Beware of Credit Card Fraud

This was posted on a bulletin board that I frequent and should be of interest:

This one is pretty slick since they provide YOU with all the information, except the one piece they want. Note, the callers do not ask for your card number; they already have it. This information is worth reading. By understanding how the VISA & Master Card Telephone Credit Card Scam works, you’ll be better prepared to protect yourself. One of our employees was called on Wednesday from ‘VISA’, and I was called on Thursday from ‘Master Card’.


The scam works like this: Person calling says, ‘This is (name), and I’m calling from the Security and Fraud Department at VISA. My badge number is 12460. Your card has been flagged for an unusual purchase pattern, and I’m calling to verify. This would be on your VISA card which was issued by (name of bank). Did you purchase an Anti-Telemarketing Device for $497.99 from a Marketing company based in Arizona ?’

When you say ‘No’, the caller continues with, ‘Then we will be issuing a credit to your account. This is a company we have been watching and the charges range from $297 to $497, just under the $500 purchase pattern that flags most cards. Before your next statement, the credit will be sent to (gives you your address), is that correct?’ You say ‘yes’.

The caller continues – ‘I will be starting a Fraud investigation. If you have any questions, you should call the 1- 800 number listed on the back of your card (1-800-VISA) and ask for Security. You will need to refer to this Control Number. The caller then gives you a 6 digit number. ‘Do you need me to read it again?’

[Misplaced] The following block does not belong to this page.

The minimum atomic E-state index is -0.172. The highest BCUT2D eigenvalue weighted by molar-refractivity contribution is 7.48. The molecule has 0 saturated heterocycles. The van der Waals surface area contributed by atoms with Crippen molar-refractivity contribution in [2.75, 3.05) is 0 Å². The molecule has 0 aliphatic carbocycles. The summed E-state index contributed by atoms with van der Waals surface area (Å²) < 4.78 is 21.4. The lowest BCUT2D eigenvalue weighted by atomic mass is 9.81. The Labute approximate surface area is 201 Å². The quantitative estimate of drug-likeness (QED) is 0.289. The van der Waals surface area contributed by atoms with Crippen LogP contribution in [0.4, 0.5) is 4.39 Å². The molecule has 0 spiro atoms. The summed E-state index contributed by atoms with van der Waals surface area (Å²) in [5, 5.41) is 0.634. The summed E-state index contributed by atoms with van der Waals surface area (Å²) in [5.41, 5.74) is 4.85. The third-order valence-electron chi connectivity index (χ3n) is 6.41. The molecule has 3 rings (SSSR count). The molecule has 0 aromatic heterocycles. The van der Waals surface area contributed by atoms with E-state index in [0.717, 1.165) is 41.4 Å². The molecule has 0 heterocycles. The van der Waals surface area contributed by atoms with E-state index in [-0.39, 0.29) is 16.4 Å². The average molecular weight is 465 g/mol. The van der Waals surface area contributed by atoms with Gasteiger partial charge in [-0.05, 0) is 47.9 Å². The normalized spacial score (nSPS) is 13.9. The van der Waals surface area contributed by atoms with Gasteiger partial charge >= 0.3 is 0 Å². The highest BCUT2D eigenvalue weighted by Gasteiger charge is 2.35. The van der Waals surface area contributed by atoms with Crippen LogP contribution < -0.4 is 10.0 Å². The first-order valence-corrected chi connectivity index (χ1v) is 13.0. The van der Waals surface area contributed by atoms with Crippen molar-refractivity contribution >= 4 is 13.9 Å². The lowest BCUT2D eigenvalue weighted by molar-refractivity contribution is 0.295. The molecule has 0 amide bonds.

Here’s the IMPORTANT part on how the scam works. The caller then says, ‘I need to verify you are in possession of your card.’ He’ll ask you to ‘turn your card over and look for some numbers.’ There are 7 numbers; the first 4 are part of your card number, the next 3 are the security Numbers’ that verify you are the possessor of the card. These are the numbers you sometimes use to make Internet purchases to prove you have the card. The caller will ask you to read the 3 numbers to him.

After you tell the caller the 3 numbers, he’ll say, ‘That is correct, I just needed to verify that the card has not been lost or stolen, and that you still have your card. Do you have any other questions?’

After you say, ‘No,’ the caller then thanks you and states, ‘Don’t hesitate to call back if you do’, and hangs up.

You actually say very little, and they never ask for or tell you the Card number. But after we were called on Wednesday, we called back within 20 minutes to ask a question. Are we glad we did! The REAL VISA security Department told us it was a scam and in the last 15 minutes a new purchase of $497.99 was charged to our card.

Long story – short – we made a real fraud report and closed the VISA account. VISA is reissuing us a new number.

What the scammers want is the 3-digit PIN number on the back of the card. Don’t give it to them.

Instead, tell them you’ll call VISA or Master card directly for verification of their conversation. The real VISA told us that they will never ask for anything on the card as they already know the information since they issued the card!